Table 2.  Primary and secondary continuous measures of efficacy averaged over all visits (mean ± SE)
MeasureDuloxetine 60 mg/day (n = 238)Paroxetine 20 mg/day (n = 240)P

    Least square adjusted means pooled over all visits from mixed-effects model, repeated-measures analysis of all randomized patients. Adjusted for baseline score, center, visit, treatment-by-visit interaction and baseline score-by-visit interaction. Higher scores indicate greater severity or in the case of PGI-I, less improvement/greater worsening.

  • CGI-S, Clinical Global Impressions Severity scale; HAMA, Hamilton Rating Scale for Anxiety; HAMD17, 17-item Hamilton Rating Scale for Depression; PGI-I, Patient Global Impressions Improvement; SSI, Somatic Symptoms Inventory; VAS, visual analog scale.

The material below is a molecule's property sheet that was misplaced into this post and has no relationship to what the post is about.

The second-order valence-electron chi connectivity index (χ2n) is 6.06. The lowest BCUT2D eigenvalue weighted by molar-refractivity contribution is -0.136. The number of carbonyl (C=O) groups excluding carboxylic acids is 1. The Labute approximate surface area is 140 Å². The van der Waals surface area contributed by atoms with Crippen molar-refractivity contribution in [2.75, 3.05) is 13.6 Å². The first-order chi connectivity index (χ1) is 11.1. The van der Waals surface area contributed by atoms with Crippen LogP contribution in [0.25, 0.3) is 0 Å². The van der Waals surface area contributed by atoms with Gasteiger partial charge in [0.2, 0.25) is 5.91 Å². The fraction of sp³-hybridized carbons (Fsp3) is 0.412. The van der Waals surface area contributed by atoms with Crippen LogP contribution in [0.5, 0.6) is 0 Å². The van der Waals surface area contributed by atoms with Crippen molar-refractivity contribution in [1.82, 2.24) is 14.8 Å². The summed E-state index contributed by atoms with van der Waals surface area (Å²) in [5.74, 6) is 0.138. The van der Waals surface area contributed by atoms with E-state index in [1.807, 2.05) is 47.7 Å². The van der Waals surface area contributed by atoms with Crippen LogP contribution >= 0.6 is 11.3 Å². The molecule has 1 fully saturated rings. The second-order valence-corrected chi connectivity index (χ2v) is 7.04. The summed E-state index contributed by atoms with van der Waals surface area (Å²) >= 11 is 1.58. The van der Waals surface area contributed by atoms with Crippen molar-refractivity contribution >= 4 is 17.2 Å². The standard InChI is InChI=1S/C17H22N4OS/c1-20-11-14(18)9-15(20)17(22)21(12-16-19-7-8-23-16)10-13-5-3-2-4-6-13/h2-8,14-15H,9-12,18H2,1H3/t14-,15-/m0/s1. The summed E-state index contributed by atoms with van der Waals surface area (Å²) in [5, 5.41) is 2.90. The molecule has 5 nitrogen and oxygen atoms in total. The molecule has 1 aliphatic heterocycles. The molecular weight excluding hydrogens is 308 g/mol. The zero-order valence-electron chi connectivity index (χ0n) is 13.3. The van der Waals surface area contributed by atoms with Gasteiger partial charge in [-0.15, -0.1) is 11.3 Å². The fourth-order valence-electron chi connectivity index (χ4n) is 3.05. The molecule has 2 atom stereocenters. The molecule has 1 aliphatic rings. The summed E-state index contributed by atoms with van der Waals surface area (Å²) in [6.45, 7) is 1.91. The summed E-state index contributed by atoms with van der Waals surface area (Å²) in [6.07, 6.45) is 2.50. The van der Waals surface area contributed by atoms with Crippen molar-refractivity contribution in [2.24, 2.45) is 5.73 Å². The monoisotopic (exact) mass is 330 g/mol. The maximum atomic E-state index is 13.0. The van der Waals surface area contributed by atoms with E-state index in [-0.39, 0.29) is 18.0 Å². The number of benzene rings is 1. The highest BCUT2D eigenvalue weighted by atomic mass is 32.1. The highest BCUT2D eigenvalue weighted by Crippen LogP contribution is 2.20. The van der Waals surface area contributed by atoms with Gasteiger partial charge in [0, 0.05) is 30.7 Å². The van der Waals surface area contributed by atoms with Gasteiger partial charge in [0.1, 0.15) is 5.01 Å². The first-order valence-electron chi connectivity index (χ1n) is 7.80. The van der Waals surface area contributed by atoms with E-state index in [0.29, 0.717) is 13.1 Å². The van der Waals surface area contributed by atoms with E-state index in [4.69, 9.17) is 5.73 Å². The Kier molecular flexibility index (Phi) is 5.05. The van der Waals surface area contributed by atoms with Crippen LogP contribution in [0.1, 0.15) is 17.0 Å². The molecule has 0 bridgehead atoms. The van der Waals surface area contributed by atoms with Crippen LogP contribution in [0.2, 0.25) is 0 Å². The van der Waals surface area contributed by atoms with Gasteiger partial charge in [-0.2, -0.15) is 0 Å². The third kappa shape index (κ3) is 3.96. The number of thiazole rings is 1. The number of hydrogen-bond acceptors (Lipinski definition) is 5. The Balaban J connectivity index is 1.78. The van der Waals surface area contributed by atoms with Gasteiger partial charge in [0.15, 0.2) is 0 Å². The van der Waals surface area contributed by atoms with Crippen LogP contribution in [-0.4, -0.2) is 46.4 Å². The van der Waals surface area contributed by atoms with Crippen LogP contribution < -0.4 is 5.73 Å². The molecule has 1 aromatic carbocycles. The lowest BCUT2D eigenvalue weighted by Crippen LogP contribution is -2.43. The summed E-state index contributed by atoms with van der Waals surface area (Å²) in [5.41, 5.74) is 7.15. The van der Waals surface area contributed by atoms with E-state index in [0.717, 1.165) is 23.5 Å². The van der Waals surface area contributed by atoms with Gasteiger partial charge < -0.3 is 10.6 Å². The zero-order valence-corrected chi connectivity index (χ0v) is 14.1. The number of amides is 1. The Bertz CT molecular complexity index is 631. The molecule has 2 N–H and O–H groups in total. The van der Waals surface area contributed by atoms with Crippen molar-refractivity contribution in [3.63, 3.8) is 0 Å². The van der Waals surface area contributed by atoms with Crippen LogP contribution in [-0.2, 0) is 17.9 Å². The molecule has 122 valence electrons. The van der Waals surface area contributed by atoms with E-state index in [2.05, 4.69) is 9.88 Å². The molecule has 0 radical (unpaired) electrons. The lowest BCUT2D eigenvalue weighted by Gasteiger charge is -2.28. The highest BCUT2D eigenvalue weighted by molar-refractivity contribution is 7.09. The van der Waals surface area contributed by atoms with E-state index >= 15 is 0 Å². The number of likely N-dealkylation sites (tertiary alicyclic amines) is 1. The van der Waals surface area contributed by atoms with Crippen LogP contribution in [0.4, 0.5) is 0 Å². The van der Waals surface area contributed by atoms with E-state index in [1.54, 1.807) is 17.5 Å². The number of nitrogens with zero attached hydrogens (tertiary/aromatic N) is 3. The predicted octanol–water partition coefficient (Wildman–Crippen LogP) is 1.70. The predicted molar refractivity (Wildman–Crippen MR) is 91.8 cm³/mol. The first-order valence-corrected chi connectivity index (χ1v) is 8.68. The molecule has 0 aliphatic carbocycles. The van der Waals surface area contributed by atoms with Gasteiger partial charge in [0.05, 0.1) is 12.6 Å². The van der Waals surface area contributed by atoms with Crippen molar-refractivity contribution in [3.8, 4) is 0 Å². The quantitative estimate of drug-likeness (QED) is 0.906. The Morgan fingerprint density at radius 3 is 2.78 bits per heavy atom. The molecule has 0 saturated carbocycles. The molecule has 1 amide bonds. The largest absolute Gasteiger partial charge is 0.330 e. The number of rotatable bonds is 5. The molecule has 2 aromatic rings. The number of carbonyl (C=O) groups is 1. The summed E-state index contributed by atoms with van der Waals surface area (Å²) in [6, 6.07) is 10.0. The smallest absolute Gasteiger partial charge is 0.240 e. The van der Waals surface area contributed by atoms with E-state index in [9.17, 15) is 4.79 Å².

HAMD17 total11.73 ± 0.29611.94 ± 0.2830.578
HAMD17 subscales
 Anxiety/Somatization4.35 ± 0.1184.46 ± 0.1120.460
 Retardation3.70 ± 0.1093.81 ± 0.1040.439
 Sleep2.05 ± 0.0822.01 ± 0.0780.703
 Core3.87 ± 0.1274.03 ± 0.1210.326
 Maier5.16 ± 0.1535.34 ± 0.1460.338
HAMA11.17 ± 0.29411.25 ± 0.2800.837
CGI-S2.89 ± 0.512.95 ± 0.490.406
PGI-I2.75 ± 0.0582.80 ± 0.0550.526
SSI average1.84 ± 0.0301.87 ± 0.0280.533
VAS pain subscales
 Overall pain23.31 ± 1.34525.68 ± 1.2840.160
 Headache21.29 ± 1.29921.30 ± 1.2400.995
 Back pain17.14 ± 1.27420.33 ± 1.2170.048
 Shoulder pain18.72 ± 1.22620.22 ± 1.1700.332
 Interference with daily activities24.84 ± 1.40124.61 ± 1.3390.896
 Time in pain while awake25.64 ± 1.42826.01 ± 1.3660.837